Microsoft Operations Manager (MOM) collects a lot of data about your network. Agents, consolidators, and the Database Access Servers (DAS) all work together to funnel data into MOM’s central database. Although MOM’s main purpose is to give you the means to monitor systems and respond to events, much of the processing that takes place is automatic, based on your settings. Rules, alerts, responses, and reports in MOM all work together to keep your network running smoothly.
Although MOM’s processes are mostly automatic, you should be aware of how MOM works. You need to know how providers, events, alerts and rules all work together so you can tailor MOM to your needs. In this Daily Drill Down, I’ll explain MOM’s filters, rules, and other elements in detail. I'll also show you some of the monitoring and reporting tools available in MOM.
Events collection and processing
MOM is really all about collecting and responding to network events. Providers collect information from a variety of sources. Here are some common providers MOM uses:
- Application log providers collect data from application log files and messages such as those from IIS log files, the Internet Locator Service, SQL Server trace log files, UNIX syslog files, and generic ASCII log files.
- Time event providers generate events at specified times. For example, you might configure MOM to generate an event at 8:00 A.M. to page an administrator as a reminder to verify that an overnight backup has completed properly.
- Windows Management Interface event providers collect information such as service status (started, stopped, etc.), SNMP traps, and other data. WMI numeric data providers collect performance counter data.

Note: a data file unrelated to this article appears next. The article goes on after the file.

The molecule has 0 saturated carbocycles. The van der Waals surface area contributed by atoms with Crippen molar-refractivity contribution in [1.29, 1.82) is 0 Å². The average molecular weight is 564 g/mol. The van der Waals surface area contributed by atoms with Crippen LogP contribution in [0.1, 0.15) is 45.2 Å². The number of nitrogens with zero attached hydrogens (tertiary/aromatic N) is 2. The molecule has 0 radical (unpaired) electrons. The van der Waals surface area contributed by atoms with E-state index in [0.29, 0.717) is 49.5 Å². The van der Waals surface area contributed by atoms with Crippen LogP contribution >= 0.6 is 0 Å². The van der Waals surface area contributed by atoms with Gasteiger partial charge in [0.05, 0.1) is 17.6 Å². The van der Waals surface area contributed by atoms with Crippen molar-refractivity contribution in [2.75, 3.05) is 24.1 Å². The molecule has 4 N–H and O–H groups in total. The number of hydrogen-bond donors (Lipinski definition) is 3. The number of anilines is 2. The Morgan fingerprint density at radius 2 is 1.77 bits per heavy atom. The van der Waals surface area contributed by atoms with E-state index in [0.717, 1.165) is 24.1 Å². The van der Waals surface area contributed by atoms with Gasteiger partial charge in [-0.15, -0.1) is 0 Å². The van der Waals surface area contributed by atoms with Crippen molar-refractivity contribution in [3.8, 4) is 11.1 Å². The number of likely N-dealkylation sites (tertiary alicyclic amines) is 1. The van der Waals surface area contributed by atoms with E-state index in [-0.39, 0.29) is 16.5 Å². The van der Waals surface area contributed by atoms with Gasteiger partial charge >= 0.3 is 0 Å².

- Generic providers collect data from MOM itself, such as agent status and script-generated events.
The events can come from many sources. For example, agents can collect events from Windows 2000 and .NET event logs. This can help you keep track of Active Directory errors and changes, events in services such as DNS and RRAS, and other events that these platforms generate and store in their event logs.
In addition to tracking events that do happen, MOM uses timed events to track events that don’t happen. A processing rule can monitor for a specific event at a given time or within a specified period. If the event doesn’t occur, it’s a missing event, and the rule can generate a response as needed. For example, if a scheduled backup doesn’t start, the missing event can ultimately notify an administrator. Processing rules let you specify how MOM should collect data and what it should do with that data once collected. There are several types of event processing rules:
- Collection rules specify the events to be collected and their source, but don’t provide an alerting or response capability.